Mark Anthony and Maria were the parents of six children, five of whom lived to adulthood.  Isaiah Moses was born on 21 March 1834, in Columbia, Illinois; Mary Jones Coombs was born 13 July 1836, in Alton, Illinois; Hyrum Smith Coombs was born on 24 November 1838, in Columbia, Illinois; Maria Louisa Coombs was born on 9 May 1850 in Columbia, Illinois.[11]

Apparently, the family lived for a short time in Far West, Caldwell County, Missouri, because on January 13, 1840, Mark Anthony signed a grievance petition for damages and losses that he, as well as other LDS Church members sustained, while living in Far West.[12]

On 23 April 1854, Maria passed away of a sudden illness.  A widower, in poor health and with five children at home, Mark Anthony struggled to care for his family.  After his oldest son, Isaiah Moses Coombs, crossed the plains to Utah in 1855, Mark Anthony and his remaining children moved to St. Louis, Missouri.[13]

Isaiah helped to pave the way for his father and siblings to join him in Utah and they arrived in Salt Lake City on 3 October 1860.  Mark Anthony expressed his gratitude to his son, “We owe all to you, in great measure, the blessings we enjoy in being here in the chambers of the mountains.  Your life has been a blessing and a consolation to me in this house of my pilgrimage, and the God of Jacob will bless you abundantly for the sacrifices you have made in His cause my noble boy.”[14]

Mark Anthony and his children eventually settled in southern Utah.  On 22 February 1867, he passed away in Beaver, Utah, at the age of sixty-five.[15]

Coombs Family Chronology
Proposed Itinerary for Coombs Trip 2014 June 7-21
In the Footsteps of Anthony Coombs/Antoine Comeau
Article by Sandra Brimhall, descendant of Mark Anthony Coombs

[1]  Alice C. Mills, Mark Anthony Coombs: His Roots and Branches (Salt Lake City: Privately published family history, 1978), 8-10.  See M270.1 C7754m, LDS Church History Library, Salt Lake City, Utah.  All of the quotes in this article about Mark Anthony Coombs come from a short biography that was written about him by his oldest son Isaiah Moses Coombs; John Pendleton Farrow, History of Islesborough, Maine (Bangor: T. W. Burr, 1893), 97.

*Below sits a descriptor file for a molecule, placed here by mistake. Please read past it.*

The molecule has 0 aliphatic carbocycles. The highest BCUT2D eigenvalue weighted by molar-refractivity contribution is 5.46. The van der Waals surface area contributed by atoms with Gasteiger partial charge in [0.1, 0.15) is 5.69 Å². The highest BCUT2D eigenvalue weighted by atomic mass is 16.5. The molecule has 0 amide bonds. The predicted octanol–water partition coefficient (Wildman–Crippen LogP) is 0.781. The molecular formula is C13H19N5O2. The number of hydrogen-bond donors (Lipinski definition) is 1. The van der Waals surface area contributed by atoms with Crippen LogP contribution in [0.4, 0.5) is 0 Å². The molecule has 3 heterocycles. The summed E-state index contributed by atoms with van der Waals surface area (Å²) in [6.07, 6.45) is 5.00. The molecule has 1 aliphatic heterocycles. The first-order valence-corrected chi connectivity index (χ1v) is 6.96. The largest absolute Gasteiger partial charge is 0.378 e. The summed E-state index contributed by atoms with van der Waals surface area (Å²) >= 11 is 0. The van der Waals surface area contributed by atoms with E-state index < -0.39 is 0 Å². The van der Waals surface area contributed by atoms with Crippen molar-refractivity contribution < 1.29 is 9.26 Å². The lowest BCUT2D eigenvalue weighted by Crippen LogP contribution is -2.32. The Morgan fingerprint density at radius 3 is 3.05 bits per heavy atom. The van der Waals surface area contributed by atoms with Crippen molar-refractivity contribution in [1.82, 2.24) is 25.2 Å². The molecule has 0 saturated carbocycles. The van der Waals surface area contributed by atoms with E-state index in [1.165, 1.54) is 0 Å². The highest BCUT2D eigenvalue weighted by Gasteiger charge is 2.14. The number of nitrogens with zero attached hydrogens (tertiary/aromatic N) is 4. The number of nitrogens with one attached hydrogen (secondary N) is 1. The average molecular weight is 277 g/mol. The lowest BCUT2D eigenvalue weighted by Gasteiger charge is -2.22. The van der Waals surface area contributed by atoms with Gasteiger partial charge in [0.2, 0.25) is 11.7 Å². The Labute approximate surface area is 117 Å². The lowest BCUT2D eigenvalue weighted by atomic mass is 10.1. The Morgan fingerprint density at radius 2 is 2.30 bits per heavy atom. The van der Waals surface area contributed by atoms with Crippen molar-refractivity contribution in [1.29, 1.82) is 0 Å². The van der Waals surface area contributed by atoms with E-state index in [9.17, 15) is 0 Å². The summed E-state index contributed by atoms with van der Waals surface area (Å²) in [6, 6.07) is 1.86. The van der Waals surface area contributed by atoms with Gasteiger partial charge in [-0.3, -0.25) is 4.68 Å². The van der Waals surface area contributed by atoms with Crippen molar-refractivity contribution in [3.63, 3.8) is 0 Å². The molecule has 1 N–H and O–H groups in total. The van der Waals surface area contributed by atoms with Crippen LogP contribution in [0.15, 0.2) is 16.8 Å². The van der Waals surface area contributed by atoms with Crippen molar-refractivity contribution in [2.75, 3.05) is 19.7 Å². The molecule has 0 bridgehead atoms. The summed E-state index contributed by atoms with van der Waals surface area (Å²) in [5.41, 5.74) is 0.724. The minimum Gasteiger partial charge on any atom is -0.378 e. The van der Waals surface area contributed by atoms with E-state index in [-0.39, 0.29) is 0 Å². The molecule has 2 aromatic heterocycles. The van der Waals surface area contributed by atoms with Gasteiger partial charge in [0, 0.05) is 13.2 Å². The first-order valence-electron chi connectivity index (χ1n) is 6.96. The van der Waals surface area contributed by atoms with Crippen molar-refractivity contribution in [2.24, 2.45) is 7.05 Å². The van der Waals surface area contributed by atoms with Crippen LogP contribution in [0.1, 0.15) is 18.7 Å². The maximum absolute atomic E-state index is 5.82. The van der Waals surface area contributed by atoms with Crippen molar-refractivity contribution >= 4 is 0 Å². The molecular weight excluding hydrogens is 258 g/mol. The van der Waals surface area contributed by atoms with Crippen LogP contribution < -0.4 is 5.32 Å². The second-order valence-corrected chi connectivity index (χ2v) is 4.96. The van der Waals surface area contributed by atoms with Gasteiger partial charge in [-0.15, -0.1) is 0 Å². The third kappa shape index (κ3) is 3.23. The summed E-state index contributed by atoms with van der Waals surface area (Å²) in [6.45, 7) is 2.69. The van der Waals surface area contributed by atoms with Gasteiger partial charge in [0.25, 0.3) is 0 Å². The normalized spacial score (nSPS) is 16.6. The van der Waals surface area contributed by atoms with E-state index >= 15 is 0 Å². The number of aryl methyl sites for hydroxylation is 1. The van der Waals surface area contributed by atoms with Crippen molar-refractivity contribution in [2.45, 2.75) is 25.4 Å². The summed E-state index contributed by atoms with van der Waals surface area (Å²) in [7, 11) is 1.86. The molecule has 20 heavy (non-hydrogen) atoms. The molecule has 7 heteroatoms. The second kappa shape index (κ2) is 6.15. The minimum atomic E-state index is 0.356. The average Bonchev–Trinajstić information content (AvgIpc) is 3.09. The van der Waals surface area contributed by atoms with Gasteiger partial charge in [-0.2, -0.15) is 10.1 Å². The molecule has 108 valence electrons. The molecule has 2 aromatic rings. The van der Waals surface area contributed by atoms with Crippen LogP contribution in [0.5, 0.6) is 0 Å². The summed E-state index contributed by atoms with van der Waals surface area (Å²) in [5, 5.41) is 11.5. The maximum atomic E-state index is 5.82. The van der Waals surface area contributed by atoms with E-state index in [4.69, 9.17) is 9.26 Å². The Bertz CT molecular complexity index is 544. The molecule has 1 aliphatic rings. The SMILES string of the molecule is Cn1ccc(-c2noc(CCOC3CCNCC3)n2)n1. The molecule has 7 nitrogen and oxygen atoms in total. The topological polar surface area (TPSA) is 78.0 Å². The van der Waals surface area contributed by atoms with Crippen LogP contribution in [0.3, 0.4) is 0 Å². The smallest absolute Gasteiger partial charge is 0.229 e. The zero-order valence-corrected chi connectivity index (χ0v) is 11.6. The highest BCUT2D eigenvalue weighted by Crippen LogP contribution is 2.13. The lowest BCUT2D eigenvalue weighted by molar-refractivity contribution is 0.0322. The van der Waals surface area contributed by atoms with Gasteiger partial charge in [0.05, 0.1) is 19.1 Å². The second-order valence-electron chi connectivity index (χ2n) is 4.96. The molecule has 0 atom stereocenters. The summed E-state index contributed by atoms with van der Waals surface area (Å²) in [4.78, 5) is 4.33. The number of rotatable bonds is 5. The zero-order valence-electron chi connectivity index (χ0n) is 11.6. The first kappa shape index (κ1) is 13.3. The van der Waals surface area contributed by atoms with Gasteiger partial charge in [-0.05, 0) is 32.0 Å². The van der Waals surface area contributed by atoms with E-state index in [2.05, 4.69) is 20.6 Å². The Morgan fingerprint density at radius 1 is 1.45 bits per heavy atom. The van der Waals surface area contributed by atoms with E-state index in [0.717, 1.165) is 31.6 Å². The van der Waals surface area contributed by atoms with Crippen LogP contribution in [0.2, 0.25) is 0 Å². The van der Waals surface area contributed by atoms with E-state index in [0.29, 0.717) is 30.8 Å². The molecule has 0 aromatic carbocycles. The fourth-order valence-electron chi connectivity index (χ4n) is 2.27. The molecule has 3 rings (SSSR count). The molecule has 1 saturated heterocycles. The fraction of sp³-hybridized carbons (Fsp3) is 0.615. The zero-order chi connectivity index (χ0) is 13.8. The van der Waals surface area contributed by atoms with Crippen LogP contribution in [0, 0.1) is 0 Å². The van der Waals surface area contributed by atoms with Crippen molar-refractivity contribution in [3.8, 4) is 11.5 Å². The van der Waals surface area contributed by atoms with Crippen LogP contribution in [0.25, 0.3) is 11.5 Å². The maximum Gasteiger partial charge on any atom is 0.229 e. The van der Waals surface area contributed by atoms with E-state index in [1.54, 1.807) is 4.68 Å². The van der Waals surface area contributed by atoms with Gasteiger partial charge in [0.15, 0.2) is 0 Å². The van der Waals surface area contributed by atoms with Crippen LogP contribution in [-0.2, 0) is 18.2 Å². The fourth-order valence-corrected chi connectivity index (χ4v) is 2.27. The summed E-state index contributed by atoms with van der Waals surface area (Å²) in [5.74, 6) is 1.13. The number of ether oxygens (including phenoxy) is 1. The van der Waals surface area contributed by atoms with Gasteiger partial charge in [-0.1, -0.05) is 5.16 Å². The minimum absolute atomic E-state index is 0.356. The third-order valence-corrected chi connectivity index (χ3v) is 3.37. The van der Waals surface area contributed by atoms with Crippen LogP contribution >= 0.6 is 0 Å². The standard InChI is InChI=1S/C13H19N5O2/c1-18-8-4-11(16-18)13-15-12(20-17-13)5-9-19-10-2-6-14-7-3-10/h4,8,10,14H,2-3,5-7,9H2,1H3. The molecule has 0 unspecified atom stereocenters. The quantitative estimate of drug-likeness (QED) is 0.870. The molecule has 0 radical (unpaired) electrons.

[2]  Mills, Mark Anthony Coombs, 8-10.  Sarah’s name and the identity of her parents, as well as her remarriage after Ephraim’s death, are supported by Vassalboro Quaker Marriage Records, 1793-1885.  “John Shepherd of Fairfield, County of Somerset, son of John Shepherd of Dartmouth, County of Bristol, and Abigail his wife, both deceased, and Sarah Coombs, daughter of William Richards of Bristol and Ruth his wife, in Vassalboro, 1, 12 mo., 1813.”  See “Records of the Society of Friends at Vassalborough, Me.,” New England Historical and Genealogical Register, Vol. 68 (Boston, Mass,: NEHGS, 1914).

[3]  Ibid.

[4]  Ibid.

[5]  Ibid.

[6]  Ibid.

[7]  Mills, Mark Anthony Coombs, 12.

[8]  Ibid; Affidavit recorded October 28, 1831 by Jacob R. Stine, Justice of the Peace.  “This is to certify that on this Nineteenth day of July 1831 before me a Justice of the Peace in and for the County of Illinois and state of Missouri Mark Anthony Coombs of Columbia, Illinois and Maria Morgan of St. Clair County, Illinois, were legally joined in marriage.  Witness my hand the day and year aforesaid.”  See St. Louis Missouri City Recorder, Marriage Records of St. Louis and St. Louis Co., V. 1-2 1808-1842 (Salt Lake City, Utah: Filmed by the Genealogical Society of Utah, 1967-1968), Marriage of Mark Anthony Coombs and Maria Morgan, 19 July 1831, FHL Microfilm 469,561.

[9]  Ibid.

[10]  Ibid,13.

[11]  Ibid.

[13]  Kate.B. Carter, ed., Our Pioneer Heritage, 20 vol. (Salt Lake City: Daughters of Utah Pioneers, 1958-1977), 336.

[14]  Carter, Our Pioneer Heritage, 363-365; Mills, Mark Anthony Coombs, 184.

[15]  Carter, Our Pioneer Heritage, 372.